Showing posts with label Bonnie Hunter. Show all posts
Showing posts with label Bonnie Hunter. Show all posts

Sunday, August 28, 2022

Rose Boll Flimsy

I'm still slowly excavating my WIP storage drawers. There are SO many projects in there! I almost wish Ikea storage was less efficient, then I would be closer to the bottom by now! 🤣🤣🤣

Anyway as I mentioned last time I finally made a decision on the border for Rose Boll, my "red and white" version of Bonnie Hunter's Roll Roll Cotton Boll. Bonnie has a triple row of squares set on point for her border, which certainly looks great. I sketched a few colour variations, or maybe a single row of squares:

But I really didn't want to fiddle around with that, and I felt like the quilt was already very busy with all those floral fabrics. When I put it away I was thinking just some chunks of the reds would be best. But I guess I didn't exactly love that either or I would have done it at the time. 

Then while I was finishing the String Tulips top I realized that random string piano keys could work. I like how they have the same visual weight as the centre of the quilt. And they have the right balance between formal and improv piecing. 

Sorry that is a very blurry picture! I pieced the floater from some of the florals with the whitest backgrounds. Because the piano key strings were randomly cut, and not perfect strips, I pieced them on paper foundations using pages from a phone book. The piecing went quickly and I think it is a low stress way to keep everything going in the same direction! It's fun to compose as you sew, too, you don't have to preplan every detail.

I didn't want to do the mitered corner but that diagonal line just felt necessary, to echo all the diagonals in the center. I had to hand sew the inner corners to make them lie flat, but it was worth it.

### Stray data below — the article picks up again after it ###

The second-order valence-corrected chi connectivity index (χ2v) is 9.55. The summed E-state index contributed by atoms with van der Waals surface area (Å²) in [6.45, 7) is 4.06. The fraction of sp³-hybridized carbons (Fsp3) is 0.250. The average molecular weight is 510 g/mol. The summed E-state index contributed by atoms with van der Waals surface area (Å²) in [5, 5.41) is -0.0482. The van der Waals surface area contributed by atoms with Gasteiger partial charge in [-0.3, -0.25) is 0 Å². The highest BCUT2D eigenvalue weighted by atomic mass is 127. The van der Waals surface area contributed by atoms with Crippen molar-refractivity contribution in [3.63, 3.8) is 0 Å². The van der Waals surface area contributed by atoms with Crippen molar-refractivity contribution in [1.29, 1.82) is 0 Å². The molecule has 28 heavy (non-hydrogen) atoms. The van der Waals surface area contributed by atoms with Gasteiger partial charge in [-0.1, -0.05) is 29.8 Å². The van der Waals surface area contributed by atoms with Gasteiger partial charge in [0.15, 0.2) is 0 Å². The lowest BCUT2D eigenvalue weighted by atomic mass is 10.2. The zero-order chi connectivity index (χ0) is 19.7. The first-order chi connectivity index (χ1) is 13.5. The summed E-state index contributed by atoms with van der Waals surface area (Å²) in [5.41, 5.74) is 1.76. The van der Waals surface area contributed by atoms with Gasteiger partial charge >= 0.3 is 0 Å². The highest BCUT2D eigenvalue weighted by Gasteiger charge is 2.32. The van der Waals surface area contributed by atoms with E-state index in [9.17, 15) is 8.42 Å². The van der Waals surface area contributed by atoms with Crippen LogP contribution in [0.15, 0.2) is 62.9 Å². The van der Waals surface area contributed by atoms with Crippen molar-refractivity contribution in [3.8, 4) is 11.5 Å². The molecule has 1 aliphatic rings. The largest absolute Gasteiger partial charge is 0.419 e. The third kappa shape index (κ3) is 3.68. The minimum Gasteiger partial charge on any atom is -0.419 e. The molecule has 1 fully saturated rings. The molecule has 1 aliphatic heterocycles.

So here's the whole thing, 89.5" square at the moment! 

I've noticed that I go through a similar emotional range on all my projects. I get the idea and do some sketches and I think, that'll be awesome and I'm all excited. Then starting the project is fun and I like sewing all the early units. Then you have to assemble the blocks and it starts to drag, and then you have to join the blocks and it's even worse, lol. And then the centre is done and I should be happy but I'm usually not. Somehow it doesn't live up to my expectations at that point.

It's not until I come up with the right border, get it sewn and lay out the finished top that i think, well, that's actually pretty good! One could easily say, piano keys, what is the big deal about that? And I think the answer is that if the border is right it flows and it's not a big deal. And if it was wrong you would see it right away!

Anyway, I'm still enjoying working with strings so I'm planning more projects with those. And I'm still really enjoying putting my own spin on Bonnie Hunter's patterns, so there will likely be more of those to come as well! I have a dark background version of Grassy Creek planned that I think will be gorgeous, but I think I still want to finish at least one more UFO before I start anything new.

I'm not ruling out the next mystery, though! Just as I'm writing this I'm thinking a Halloween colour scheme could be fun to try! Black, purple, brown, it could be really lush! I guess we'll see! 🤣

Thanks for reading and happy quilting everyone! 

Wednesday, May 19, 2021

Rose Boll Progress


As I slowly excavate back through my UFOs, the next one that caught my eye was Rose Boll, started in 2017 and last seen here in June 2018. I have to admit, every time I read back through those old posts I just laugh. So optimistic!

Anyhoo, I don't think I ever gave much detail about my process on this quilt, so I'll cover that a little now. As you see above, most of the blocks have the same red fabric in the centre as well as the HSTs in the sawtooth edge. 20 HSTs are needed for each block, but I foundation paper pieced them in sets of 24. So, there were leftovers.

I decided to use the leftovers in the main quilt also, and made a few scrappy blocks. Since they were different anyway, I used different colours from my stack of floral "neutrals" for the centres. The gold and pink are from the same collections as some of the reds and whites I used, so it still ties together.

When I started to work on it this year all the string blocks were done, and there were only about 6 of the sawtooth blocks left. I finished those, laid it all out, and sewed together the centre.